MILF rebels storm police headquarters

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ZAMBOANGA CITY: About 50 heavily armed members of the Moro Islamic Liberation Front (MILF) stormed a police station in the southern city of Marawi and shot one person before releasing two of their detained members and seizing the police chief in a daring pre-dawn raid on Friday.

The MILF members stormed the police station near the coastal village of West Marinaud and shot the brother-in-law of police chief Christopher Panapan and disarmed a small number of officers before taking over the compound.

The rebels then sprang MILF fighters Johanne Cader and Mesron Borodan who were earlier arrested by the police for illegal possession of firearms. The rebels escaped, tagging along Panapan, to the coastline about 150 meters away where two speedboats were waiting.

The MILF, the country’s largest Muslim rebel group currently negotiating peace with the Aquino administration, has admitted the assault as government said steps are being taken to secure the safe release of the police chief.


A rebel spokesman told The Manila Times that the MILF has repeatedly demanded the release of Cader and Borodon who were illegally arrested by the Marawi police, but authorities refused to free the two men, who are covered by the cease-fire agreement between the MILF and the Aquino government.

The MILF has demanded the immediate and unconditional release of Panapan and threatened to launch an assault to rescue the prisoner despite the truce.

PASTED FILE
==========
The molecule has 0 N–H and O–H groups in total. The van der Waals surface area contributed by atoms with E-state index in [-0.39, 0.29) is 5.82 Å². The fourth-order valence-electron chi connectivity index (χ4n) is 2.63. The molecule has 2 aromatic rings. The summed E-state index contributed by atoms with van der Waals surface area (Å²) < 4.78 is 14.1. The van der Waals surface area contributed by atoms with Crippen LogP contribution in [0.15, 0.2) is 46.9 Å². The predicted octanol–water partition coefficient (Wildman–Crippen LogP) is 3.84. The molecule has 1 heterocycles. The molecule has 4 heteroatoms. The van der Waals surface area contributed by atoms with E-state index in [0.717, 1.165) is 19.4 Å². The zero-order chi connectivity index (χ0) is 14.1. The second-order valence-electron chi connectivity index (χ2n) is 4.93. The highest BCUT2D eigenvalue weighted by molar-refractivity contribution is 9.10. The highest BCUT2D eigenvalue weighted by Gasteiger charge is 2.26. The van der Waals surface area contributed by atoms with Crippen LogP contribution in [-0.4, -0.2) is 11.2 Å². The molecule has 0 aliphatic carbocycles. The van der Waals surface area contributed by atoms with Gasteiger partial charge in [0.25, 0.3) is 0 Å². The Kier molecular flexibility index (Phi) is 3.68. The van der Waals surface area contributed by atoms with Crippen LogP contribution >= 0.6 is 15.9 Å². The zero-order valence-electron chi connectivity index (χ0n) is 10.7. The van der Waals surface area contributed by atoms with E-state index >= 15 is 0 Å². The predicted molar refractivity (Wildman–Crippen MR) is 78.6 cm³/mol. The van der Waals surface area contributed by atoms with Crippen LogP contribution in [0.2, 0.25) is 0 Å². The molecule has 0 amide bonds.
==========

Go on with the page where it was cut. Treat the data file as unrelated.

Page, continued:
The raid occurred just as MILF and Philippine peace negotiators re-sumed delayed talks in Kuala Lumpur after both sides failed to sign any substantial agreement in September.

But it was not immediately known whether the raid or threats of military assault on MILF forces would have an effect on the peace talks.

Previous skirmishes between rebels and security forces in the restive region had grounded the negotiations aimed at ending decades of bloody fighting in the country’s restive South.

Last year, the peace panels signed the Bangsamoro Framework Agreement that would have paved the way for the Muslim homeland.

Under the accord, the Bangsamoro government would take a ministerial form, where members of the legislature who would be elected by the people and in return they would elect a chief minister among themselves.

Negotiators are still locked on how to go about the power-sharing which represents the heart of the peace negotiations since it contains the list of powers reserved for the central government, powers exclusive to the envisioned Bangsamoro government, and concurrent or shared powers between the two. Any delay in the peace talks would impede the working timeline of the Bangsamoro Transition Commission, the body tasked to draft the Basic Law.

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1 Comment

  1. Why does the government continue to negotiate with these muslim rebels whom, history shows, can never be trusted. Anywhere one goes where there’s muslims, it’s guaranteed there’s trouble. That’s just a fact. The government should have never negotiated with these evildoers and instead wiped them out!!